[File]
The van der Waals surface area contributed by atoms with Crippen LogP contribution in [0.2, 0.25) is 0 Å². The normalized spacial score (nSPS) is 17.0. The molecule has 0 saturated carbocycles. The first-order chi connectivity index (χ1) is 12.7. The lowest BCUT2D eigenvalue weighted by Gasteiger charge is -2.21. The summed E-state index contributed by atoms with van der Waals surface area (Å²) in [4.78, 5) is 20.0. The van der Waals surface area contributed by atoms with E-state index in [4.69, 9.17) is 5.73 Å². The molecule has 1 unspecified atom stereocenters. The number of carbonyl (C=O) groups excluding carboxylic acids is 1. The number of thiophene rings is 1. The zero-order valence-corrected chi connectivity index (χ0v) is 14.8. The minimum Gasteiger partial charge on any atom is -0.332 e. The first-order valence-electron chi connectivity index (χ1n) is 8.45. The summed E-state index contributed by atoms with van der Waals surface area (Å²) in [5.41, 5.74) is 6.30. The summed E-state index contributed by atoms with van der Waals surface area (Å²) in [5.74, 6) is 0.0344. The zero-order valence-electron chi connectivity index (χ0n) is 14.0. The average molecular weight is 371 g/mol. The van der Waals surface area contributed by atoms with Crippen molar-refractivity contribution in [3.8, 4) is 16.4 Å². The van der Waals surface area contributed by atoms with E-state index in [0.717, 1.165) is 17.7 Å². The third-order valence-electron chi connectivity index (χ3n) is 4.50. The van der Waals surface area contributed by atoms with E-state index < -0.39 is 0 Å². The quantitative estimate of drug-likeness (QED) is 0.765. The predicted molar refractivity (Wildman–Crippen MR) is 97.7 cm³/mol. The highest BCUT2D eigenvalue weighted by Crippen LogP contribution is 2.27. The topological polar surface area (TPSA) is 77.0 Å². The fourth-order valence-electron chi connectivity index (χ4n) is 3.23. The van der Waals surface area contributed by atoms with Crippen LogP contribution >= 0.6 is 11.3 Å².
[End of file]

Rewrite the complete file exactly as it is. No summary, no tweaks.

The van der Waals surface area contributed by atoms with Crippen LogP contribution in [0.2, 0.25) is 0 Å². The normalized spacial score (nSPS) is 17.0. The molecule has 0 saturated carbocycles. The first-order chi connectivity index (χ1) is 12.7. The lowest BCUT2D eigenvalue weighted by Gasteiger charge is -2.21. The summed E-state index contributed by atoms with van der Waals surface area (Å²) in [4.78, 5) is 20.0. The van der Waals surface area contributed by atoms with E-state index in [4.69, 9.17) is 5.73 Å². The molecule has 1 unspecified atom stereocenters. The number of carbonyl (C=O) groups excluding carboxylic acids is 1. The number of thiophene rings is 1. The zero-order valence-corrected chi connectivity index (χ0v) is 14.8. The minimum Gasteiger partial charge on any atom is -0.332 e. The first-order valence-electron chi connectivity index (χ1n) is 8.45. The summed E-state index contributed by atoms with van der Waals surface area (Å²) in [5.41, 5.74) is 6.30. The summed E-state index contributed by atoms with van der Waals surface area (Å²) in [5.74, 6) is 0.0344. The zero-order valence-electron chi connectivity index (χ0n) is 14.0. The average molecular weight is 371 g/mol. The van der Waals surface area contributed by atoms with Crippen molar-refractivity contribution in [3.8, 4) is 16.4 Å². The van der Waals surface area contributed by atoms with E-state index in [0.717, 1.165) is 17.7 Å². The third-order valence-electron chi connectivity index (χ3n) is 4.50. The van der Waals surface area contributed by atoms with E-state index < -0.39 is 0 Å². The quantitative estimate of drug-likeness (QED) is 0.765. The predicted molar refractivity (Wildman–Crippen MR) is 97.7 cm³/mol. The highest BCUT2D eigenvalue weighted by Crippen LogP contribution is 2.27. The topological polar surface area (TPSA) is 77.0 Å². The fourth-order valence-electron chi connectivity index (χ4n) is 3.23. The van der Waals surface area contributed by atoms with Crippen LogP contribution >= 0.6 is 11.3 Å².